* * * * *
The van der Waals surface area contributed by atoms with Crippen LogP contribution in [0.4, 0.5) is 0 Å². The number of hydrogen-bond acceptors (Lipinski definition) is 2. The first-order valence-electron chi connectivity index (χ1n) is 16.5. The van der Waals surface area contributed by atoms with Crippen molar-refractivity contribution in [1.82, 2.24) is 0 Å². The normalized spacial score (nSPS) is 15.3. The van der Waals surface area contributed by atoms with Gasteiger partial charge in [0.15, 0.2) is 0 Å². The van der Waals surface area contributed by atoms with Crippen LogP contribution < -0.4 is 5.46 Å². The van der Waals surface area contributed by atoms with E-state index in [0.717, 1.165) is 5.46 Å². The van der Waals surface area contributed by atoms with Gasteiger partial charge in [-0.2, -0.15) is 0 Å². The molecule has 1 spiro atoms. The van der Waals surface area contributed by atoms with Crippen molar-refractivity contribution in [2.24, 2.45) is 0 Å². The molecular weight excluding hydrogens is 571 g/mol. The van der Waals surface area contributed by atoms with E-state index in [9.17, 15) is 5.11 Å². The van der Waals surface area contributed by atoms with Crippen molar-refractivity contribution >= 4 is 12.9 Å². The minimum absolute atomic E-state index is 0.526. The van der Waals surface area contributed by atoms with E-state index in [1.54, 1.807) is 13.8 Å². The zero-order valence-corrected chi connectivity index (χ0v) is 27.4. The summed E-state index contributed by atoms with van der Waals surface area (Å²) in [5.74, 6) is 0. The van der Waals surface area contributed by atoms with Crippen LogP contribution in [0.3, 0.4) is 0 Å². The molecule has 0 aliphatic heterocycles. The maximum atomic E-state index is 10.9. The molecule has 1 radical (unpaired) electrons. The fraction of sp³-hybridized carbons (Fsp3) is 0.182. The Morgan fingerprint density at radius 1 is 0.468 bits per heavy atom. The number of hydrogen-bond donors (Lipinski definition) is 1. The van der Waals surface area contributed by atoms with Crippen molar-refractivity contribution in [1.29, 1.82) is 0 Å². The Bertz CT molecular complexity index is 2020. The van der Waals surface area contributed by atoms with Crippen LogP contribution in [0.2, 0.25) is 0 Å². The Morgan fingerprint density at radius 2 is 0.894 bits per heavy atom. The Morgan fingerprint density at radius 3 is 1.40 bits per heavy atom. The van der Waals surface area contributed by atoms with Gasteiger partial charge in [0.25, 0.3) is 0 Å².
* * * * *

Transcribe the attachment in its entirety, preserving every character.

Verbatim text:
The van der Waals surface area contributed by atoms with Crippen LogP contribution in [0.4, 0.5) is 0 Å². The number of hydrogen-bond acceptors (Lipinski definition) is 2. The first-order valence-electron chi connectivity index (χ1n) is 16.5. The van der Waals surface area contributed by atoms with Crippen molar-refractivity contribution in [1.82, 2.24) is 0 Å². The normalized spacial score (nSPS) is 15.3. The van der Waals surface area contributed by atoms with Gasteiger partial charge in [0.15, 0.2) is 0 Å². The van der Waals surface area contributed by atoms with Crippen LogP contribution < -0.4 is 5.46 Å². The van der Waals surface area contributed by atoms with E-state index in [0.717, 1.165) is 5.46 Å². The van der Waals surface area contributed by atoms with Gasteiger partial charge in [-0.2, -0.15) is 0 Å². The molecule has 1 spiro atoms. The van der Waals surface area contributed by atoms with Crippen molar-refractivity contribution in [2.24, 2.45) is 0 Å². The molecular weight excluding hydrogens is 571 g/mol. The van der Waals surface area contributed by atoms with E-state index in [9.17, 15) is 5.11 Å². The van der Waals surface area contributed by atoms with Crippen molar-refractivity contribution >= 4 is 12.9 Å². The minimum absolute atomic E-state index is 0.526. The van der Waals surface area contributed by atoms with E-state index in [1.54, 1.807) is 13.8 Å². The zero-order valence-corrected chi connectivity index (χ0v) is 27.4. The summed E-state index contributed by atoms with van der Waals surface area (Å²) in [5.74, 6) is 0. The van der Waals surface area contributed by atoms with Crippen LogP contribution in [0.3, 0.4) is 0 Å². The molecule has 0 aliphatic heterocycles. The maximum atomic E-state index is 10.9. The molecule has 1 radical (unpaired) electrons. The fraction of sp³-hybridized carbons (Fsp3) is 0.182. The Morgan fingerprint density at radius 1 is 0.468 bits per heavy atom. The number of hydrogen-bond donors (Lipinski definition) is 1. The van der Waals surface area contributed by atoms with Crippen molar-refractivity contribution in [1.29, 1.82) is 0 Å². The Bertz CT molecular complexity index is 2020. The van der Waals surface area contributed by atoms with Crippen LogP contribution in [0.2, 0.25) is 0 Å². The Morgan fingerprint density at radius 2 is 0.894 bits per heavy atom. The Morgan fingerprint density at radius 3 is 1.40 bits per heavy atom. The van der Waals surface area contributed by atoms with Gasteiger partial charge in [0.25, 0.3) is 0 Å².